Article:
Ryan Roberts has not played a position other than second and third on any sort of regular basis for years, and at this point in his career, it might be for good reason.  He’s a more than capable defender at second base, and decent enough at third base. From an offensive perspective, he figures to step up to the plate against lefties, who he has a much better OPS against. He could be an option to spell Evan Longoria at third as the Rays put Longoria on a somewhat conservative schedule in an attempt to keep him healthy, and Roberts could also play a good amount of games at second as a key contributor to the quadtoon. As a player who slammed 19 homers and stole 18 bases just two years ago, he’s certainly a player with ability to work his way into more time.

Kelly Johnson is the wild card in the quadtoon, and he’s the one who could have a big impact on the way the rotation pans out. He’s a lefty with good power who has historically hit well against lefties and righties, but in recent years he has seen a gulf of 100 points worth of OPS between his performance against different handed pitchers, growing to prefer righties as a traditional lefty masher should. He’s a former outfielder who showed some promise defensively at that position, but moved to second to fill a more pressing need for the Braves. He has since posted decent defensive performances, if slightly inconsistent, but overall he’s about average. He saw a sharp decline in his defense in 2012, but the surroundings in Toronto could have something to do with that. Johnson told 620 WDAE in Tampa that he much preferred the dirt infield of the Trop, and that the atmosphere was more like his time in Arizona, where he posted some of his most impressive defensive metrics. So if Johnson is able to hit well enough against both lefties and righties (batting average around .250 with 20ish homeruns, double-digit steals, and decent patience at the plate) and show he can play defense like he did for the Diamondbacks, the quadtoon could quickly shift to a dictatorship. Despite playing exclusively second base the last six years, though, Johnson is looking to see more time all-around the field in 2013 and if another member of the quadtoon performs well defensively at second, Johnson could shift back into an outfield role even if he’s hitting. Quadtoon or not, Johnson has the ability to be a key part of the Rays’ lineup. However, if he strikes out like he has for the past three years and shows a continued decline in production, he’ll be nothing more than a role player at a position with more consistent options.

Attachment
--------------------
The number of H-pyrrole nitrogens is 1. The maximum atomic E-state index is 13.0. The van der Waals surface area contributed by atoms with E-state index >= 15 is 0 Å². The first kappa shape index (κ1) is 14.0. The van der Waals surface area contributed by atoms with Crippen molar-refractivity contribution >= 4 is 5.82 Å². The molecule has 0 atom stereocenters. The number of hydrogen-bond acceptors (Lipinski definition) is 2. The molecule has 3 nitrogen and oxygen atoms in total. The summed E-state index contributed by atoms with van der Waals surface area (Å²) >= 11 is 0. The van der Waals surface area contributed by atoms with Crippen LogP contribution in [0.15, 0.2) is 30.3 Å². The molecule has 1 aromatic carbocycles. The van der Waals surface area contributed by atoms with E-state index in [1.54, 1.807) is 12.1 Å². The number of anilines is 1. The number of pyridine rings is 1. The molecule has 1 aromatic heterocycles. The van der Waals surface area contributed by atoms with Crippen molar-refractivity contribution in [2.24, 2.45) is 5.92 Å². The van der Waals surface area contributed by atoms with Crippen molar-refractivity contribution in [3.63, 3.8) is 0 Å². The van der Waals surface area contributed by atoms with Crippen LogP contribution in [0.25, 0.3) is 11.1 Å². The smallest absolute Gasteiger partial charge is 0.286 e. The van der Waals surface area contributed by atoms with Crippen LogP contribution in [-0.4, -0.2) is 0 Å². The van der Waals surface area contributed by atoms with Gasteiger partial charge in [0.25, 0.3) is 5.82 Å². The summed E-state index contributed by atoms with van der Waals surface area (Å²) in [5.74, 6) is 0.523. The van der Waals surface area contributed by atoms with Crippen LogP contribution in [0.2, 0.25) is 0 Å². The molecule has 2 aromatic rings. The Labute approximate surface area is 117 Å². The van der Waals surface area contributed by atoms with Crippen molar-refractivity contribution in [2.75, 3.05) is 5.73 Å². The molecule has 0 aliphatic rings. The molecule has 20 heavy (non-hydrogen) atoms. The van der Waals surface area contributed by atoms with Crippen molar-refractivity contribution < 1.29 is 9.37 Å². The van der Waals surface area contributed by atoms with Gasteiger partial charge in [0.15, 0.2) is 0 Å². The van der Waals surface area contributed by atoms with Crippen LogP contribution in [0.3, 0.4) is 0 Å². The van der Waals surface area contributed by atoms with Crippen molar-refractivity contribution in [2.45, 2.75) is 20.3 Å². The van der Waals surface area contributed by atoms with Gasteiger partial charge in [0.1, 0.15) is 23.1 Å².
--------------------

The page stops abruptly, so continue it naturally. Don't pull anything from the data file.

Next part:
There are gems to be found in the rough here. Zobrist’s flexibility is available to Maddon if the other second basemen can’t play the position well enough. Roberts and Johnson have both shown they’re capable of a decent amount of power and speed, and could provide good defense at the position as well. And Rodriguez provides the insurance plan for any of the aforementioned. With all four players potentially seeing time primarily at second base even while also seeing time at other positions, Joe Maddon is going to have to stay on his toes giving everyone the right amount of starts. But if everyone can hit the way they’re capable at the plate, everything will work itself out as the Rays will be in a situation they’ve longed to be in for years: having too many quality hitters and no place to put all of them. So will Joe Maddon be able to negotiate the quadtoon properly in 2013 and get everyone going strong? Or will the Rays be forced to rely upon Zobrist at second base and be left with a “tritoon” of backups?

Tags: Tampa Bay Rays